In June 1995, Taiwan's President, Lee Teng-hui, visited Cornell University to give a speech on democracy. The People's Republic of China (PRC) responded with a series of coercive military actions which precipitated a major crisis in the Taiwan Strait. Beijing viewed the prospect of an internationally recognized Taiwanese democracy as a severe threat to its legitimacy and panned President Lee's visit as a reversal of perceived American commitments to respect its version of the "one China" policy. Over the next several months, China conducted provocative nuclear tests, amphibious military exercises, and missile firings into Taiwanese waters. Finally, in March 1996, as the crisis approached a boiling point, the U.S. Government rushed two aircraft carrier battle groups (and other military forces) to the area in the largest show of force Asia has seen since the Vietnam War. This conveyed strong U.S. support for Taiwan's democracy and defense, and helped defuse the crisis.
In the wake of this historic event, the PRC began to rapidly build-up its military capabilities for a future Taiwan conflict scenario. For its part, the U.S. increased strategic dialogues, training exchanges, and arms sales to Taiwan. Now, 20 years after the Crisis, the military and political calculus across the Taiwan Strait has changed. China is far better able to execute military operations across the Strait, but Taiwan is also better prepared to defend itself. Recently, China has abducted Taiwanese citizens abroad, limited Taiwan's participation in international organizations, and conducted threatening military exercises. Given the trend lines before us, it is ever more important to evaluate the 1995-1996 Taiwan Strait crisis, and explore its implications for the future of the Asia-Pacific.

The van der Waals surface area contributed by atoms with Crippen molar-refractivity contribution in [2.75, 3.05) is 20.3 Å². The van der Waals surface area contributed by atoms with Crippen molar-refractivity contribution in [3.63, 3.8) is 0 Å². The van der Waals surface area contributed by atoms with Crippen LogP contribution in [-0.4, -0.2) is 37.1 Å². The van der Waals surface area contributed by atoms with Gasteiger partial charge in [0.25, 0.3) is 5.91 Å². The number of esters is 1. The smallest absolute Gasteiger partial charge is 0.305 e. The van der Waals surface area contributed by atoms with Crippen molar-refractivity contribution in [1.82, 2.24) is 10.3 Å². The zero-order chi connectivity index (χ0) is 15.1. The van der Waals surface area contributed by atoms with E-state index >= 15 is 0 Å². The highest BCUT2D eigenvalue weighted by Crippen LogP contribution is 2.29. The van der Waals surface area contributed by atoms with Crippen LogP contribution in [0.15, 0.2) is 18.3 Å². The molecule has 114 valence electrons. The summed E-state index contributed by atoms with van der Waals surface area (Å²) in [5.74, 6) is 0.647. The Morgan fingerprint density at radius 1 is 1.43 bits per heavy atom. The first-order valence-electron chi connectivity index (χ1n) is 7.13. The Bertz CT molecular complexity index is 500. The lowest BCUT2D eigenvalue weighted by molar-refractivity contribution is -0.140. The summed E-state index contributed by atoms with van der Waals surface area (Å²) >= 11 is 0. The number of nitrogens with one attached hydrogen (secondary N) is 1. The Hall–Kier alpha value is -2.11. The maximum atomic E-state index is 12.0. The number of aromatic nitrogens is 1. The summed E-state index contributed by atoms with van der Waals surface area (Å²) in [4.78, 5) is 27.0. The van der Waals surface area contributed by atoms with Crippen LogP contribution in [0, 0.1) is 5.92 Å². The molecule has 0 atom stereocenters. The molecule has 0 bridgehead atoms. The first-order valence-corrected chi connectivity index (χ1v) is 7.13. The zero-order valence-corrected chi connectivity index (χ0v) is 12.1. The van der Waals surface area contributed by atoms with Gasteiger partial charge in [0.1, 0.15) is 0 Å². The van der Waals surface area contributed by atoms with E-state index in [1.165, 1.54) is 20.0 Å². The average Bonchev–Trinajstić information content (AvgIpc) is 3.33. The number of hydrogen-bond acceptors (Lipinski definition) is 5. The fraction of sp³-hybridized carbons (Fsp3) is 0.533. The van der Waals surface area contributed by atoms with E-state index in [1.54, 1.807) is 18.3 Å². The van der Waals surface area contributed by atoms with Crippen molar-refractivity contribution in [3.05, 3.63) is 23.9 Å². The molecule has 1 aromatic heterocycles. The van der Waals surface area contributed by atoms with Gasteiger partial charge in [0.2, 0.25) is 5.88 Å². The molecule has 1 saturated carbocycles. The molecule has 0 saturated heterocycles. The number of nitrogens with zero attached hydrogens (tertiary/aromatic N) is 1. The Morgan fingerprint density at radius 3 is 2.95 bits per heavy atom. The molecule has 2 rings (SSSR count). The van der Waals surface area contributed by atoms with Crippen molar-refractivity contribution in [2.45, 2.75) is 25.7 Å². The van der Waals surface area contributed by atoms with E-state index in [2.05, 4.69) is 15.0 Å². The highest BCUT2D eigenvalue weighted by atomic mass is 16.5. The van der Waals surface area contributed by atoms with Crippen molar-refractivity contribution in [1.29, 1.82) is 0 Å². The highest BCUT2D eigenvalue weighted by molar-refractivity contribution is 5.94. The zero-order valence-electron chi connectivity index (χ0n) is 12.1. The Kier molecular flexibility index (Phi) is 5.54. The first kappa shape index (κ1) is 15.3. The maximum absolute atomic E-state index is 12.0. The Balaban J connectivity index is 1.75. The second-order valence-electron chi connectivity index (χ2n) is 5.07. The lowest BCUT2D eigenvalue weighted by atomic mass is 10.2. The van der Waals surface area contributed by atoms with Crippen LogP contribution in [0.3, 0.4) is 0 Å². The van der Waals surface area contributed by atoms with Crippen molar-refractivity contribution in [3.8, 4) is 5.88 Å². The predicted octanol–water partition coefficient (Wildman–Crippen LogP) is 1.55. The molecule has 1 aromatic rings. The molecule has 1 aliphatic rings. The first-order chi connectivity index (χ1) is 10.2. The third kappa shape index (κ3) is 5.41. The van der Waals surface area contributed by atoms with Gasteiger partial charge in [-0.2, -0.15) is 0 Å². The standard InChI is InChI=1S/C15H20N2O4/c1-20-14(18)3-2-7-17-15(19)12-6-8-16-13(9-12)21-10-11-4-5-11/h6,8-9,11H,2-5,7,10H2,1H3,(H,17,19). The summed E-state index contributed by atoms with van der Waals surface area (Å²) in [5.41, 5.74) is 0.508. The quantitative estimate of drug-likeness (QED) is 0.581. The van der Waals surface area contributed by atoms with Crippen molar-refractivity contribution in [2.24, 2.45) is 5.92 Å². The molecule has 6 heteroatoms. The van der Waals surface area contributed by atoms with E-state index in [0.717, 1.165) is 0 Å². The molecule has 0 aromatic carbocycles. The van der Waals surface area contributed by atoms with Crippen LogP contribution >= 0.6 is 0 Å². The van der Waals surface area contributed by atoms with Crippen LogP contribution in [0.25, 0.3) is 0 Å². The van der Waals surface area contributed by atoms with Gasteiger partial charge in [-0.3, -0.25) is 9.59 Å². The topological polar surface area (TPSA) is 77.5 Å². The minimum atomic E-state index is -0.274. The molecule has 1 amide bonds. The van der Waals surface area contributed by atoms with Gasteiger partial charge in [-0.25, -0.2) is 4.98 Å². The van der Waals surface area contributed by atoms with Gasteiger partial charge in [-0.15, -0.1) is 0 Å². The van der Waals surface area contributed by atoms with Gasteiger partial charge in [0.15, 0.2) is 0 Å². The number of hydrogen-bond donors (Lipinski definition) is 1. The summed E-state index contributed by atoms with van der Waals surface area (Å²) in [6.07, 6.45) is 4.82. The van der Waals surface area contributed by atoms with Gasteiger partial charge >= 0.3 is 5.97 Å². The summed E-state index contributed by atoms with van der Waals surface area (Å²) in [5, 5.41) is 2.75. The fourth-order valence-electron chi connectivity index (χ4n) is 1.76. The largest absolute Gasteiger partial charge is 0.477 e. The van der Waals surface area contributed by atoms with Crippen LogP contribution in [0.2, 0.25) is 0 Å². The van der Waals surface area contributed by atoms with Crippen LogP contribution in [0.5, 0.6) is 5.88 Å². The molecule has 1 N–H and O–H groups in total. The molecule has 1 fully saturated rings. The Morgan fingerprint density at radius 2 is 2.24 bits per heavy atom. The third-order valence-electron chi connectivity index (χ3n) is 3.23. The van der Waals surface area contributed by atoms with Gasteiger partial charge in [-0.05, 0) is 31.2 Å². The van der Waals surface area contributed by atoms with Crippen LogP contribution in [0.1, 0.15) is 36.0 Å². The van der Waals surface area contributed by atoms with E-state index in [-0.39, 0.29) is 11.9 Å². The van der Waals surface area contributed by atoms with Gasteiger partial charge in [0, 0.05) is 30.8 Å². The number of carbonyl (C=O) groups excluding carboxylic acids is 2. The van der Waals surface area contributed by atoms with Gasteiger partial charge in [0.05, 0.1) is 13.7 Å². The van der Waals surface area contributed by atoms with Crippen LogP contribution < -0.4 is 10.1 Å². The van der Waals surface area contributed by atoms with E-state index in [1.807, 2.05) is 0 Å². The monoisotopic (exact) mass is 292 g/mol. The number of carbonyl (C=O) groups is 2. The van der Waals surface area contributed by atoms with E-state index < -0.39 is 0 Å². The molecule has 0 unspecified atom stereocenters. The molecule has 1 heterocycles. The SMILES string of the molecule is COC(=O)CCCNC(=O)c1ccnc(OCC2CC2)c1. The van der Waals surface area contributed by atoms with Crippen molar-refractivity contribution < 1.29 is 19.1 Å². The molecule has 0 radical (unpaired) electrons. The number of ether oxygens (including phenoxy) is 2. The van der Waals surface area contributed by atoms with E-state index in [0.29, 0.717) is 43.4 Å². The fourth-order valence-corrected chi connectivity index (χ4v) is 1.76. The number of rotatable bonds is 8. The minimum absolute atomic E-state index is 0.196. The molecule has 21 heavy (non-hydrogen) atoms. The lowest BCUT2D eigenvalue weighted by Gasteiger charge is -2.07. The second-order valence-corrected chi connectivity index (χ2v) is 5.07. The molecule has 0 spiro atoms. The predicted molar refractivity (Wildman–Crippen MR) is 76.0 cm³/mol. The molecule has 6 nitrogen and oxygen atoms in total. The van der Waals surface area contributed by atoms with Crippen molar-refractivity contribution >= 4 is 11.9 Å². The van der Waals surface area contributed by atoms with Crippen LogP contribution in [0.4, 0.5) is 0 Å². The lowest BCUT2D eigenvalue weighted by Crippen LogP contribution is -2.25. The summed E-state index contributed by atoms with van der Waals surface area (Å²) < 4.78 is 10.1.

This conference will bring together a distinguished group of experts for a timely discussion on China’s behavior before, during, and after the Crisis, with a special focus on the Chinese military. Panelists will also examine the ways in which U.S.-Taiwan relations were strengthened after the 1995-1996 Taiwan Strait Crisis, and address some of the outstanding weaknesses which remain.
(image source: Bruce A. Elleman, The Naval War College Newport Papers 38: High Seas Buffer, Map 9, pg126)
1:30 - 1:45 PM
Opening Remarks: "Reflections on the Third Taiwan Strait Crisis"
President & CEO, The Project 2049 Institute
1:45 – 2:00 PM
Keynote Remarks on U.S.-Taiwan Policy
Deputy Assistant Secretary of Defense for East Asia, Department of Defense
2:00 – 2:50 PM
Panel One: "China's Response: Military Developments and Strategy"
Former Staff Director, Asia and Pacific Subcommittee, House Foreign Affairs Committee
Research Fellow, The Project 2049 Institute
Former Staff, Specialty in Asian Security Affairs, Congressional Research Service
Moderator: Rachael Burton
Research Associate, The Project 2049 Institute
2:50 – 3:50 PM
Panel Two: "Shifts in U.S.-Taiwan Relations After 1996"
Vice Chairman, U.S.-China Economic and Security Review Commission
Senior Director for Political and Security Affairs, The National Bureau of Asian Research
Executive Director, The Project 2049 Institute
Moderator: Rupert Hammond-Chambers
President, U.S.-Taiwan Business Council
Ambassador Stanley Kao (invited)
The Taipei Economic and Cultural Representative Office
Date and Time
Carnegie Endowment for International Peace Conference Center
1779 Massachusetts Avenue NW Washington, DC 20036
Washington, DC 20036